If you’ve noticed their food bowl being full most of the time or if they keep throwing up the food you give them, it might be time to find the one food they might actually enjoy eating. But as always you might want to check in on your local veterinarian to rule out a more complicated concern than just being a picky eater.
Dental Discomfort Or Pain
Tooth and gum disease is also very common in cats, especially as they get older. Studies have shown that “between 50 and 90% of cats older than four years of age suffer from some form of dental disease, but fortunately, the most common forms of these diseases are largely preventable or treatable with appropriate preventative dental care and monitoring.”
According to this scientific journal, “cats with severe oral disease had a significantly lower soft and dry food intake when compared with those with minimal oral disease.” Of course, there are some cats that won’t stop eating, even though they’re in pain, so. in order to avoid any discomfort or the progression of dental problems into kidney or heart disease, it’s important to have a regular oral exam and cleaning by your veterinarian. Of course, brushing your cat’s teeth at home will also help prevent the spread of dental disease.
Difficulty To Digest
Your cat might have problems with digestion because of their food or a digestive disorder is the one causing them to lose their appetite. While having an upset stomach once in a while is normal for anyone, frequent diarrhea or vomiting could be a sign of a digestive disorder. If you have a long-haired cat you might find them vomiting hairballs which could cause problems with the digestive tract or vise versa.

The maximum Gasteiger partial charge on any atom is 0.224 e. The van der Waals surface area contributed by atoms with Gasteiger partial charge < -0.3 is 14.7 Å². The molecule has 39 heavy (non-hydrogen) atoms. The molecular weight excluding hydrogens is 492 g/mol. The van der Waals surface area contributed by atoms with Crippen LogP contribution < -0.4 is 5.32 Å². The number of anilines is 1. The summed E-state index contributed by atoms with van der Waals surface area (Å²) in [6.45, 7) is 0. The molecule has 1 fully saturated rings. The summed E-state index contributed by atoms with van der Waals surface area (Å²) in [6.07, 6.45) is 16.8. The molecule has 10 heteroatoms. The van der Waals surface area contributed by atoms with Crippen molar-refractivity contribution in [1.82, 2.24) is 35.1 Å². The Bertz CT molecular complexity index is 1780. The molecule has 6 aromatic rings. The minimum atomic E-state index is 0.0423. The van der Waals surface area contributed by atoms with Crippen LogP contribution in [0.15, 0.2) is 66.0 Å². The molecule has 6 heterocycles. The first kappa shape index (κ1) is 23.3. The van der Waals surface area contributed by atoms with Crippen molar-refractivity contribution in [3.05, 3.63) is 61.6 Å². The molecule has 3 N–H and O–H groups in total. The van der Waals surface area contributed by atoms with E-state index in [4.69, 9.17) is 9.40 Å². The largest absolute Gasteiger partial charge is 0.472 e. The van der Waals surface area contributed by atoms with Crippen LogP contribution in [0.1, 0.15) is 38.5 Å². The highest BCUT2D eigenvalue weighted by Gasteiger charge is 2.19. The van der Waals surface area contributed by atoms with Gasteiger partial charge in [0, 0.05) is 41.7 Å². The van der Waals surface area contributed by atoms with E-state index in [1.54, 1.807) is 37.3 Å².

According to Dr. Jane Brunt, CATalyst Council’s executive director, and feline veterinarian, “what’s important for owners to know is that hairballs are not normal.” It seems that hairballs might be caused by a problem with the gastrointestinal tract.
Dr. Brunt also explains why hairballs should be a common occurrence by stating that, “the cat has developed a digestive tract that, when it is healthy and working correctly can handle normal amounts of fur without a problem. Even long-haired cats should not develop more than one or two hairballs a year.”
4.Underlying Condition Or Illness
While you might be looking for a simple explanation it’s important to look into the answers we might not like. Losing weight can be the result of a certain health condition, and it’s important to look for more signs in order to help our kitty become healthy again.
With this condition, a cat’s body isn’t capable of producing or respond properly to the hormone insulin. With diabetes, the levels of sugar glucose, which is the main source of energy for the body, are high. According to research, “0.2 and 1 percent of cats in the general population are believed to suffer from diabetes.”
Margarethe Hoenig, a Professor of the Department of Veterinary Clinical Medicine, has found that “Obesity, together with age and gender, is one of the most important risk factors in cats.” She also states that “owner education about controlling caloric intake is the most important aspect of lowering the risk of diabetes in cats.”
Weight loss is an important sign, so if you notice your cat becoming thin at the back end it could be because the cells in their body can’t absorb glucose from the blood. This loss of glucose means that your cat won’t get the energy it needs. You might notice your cat’s appetite increasing, but their body fat will be decreasing instead.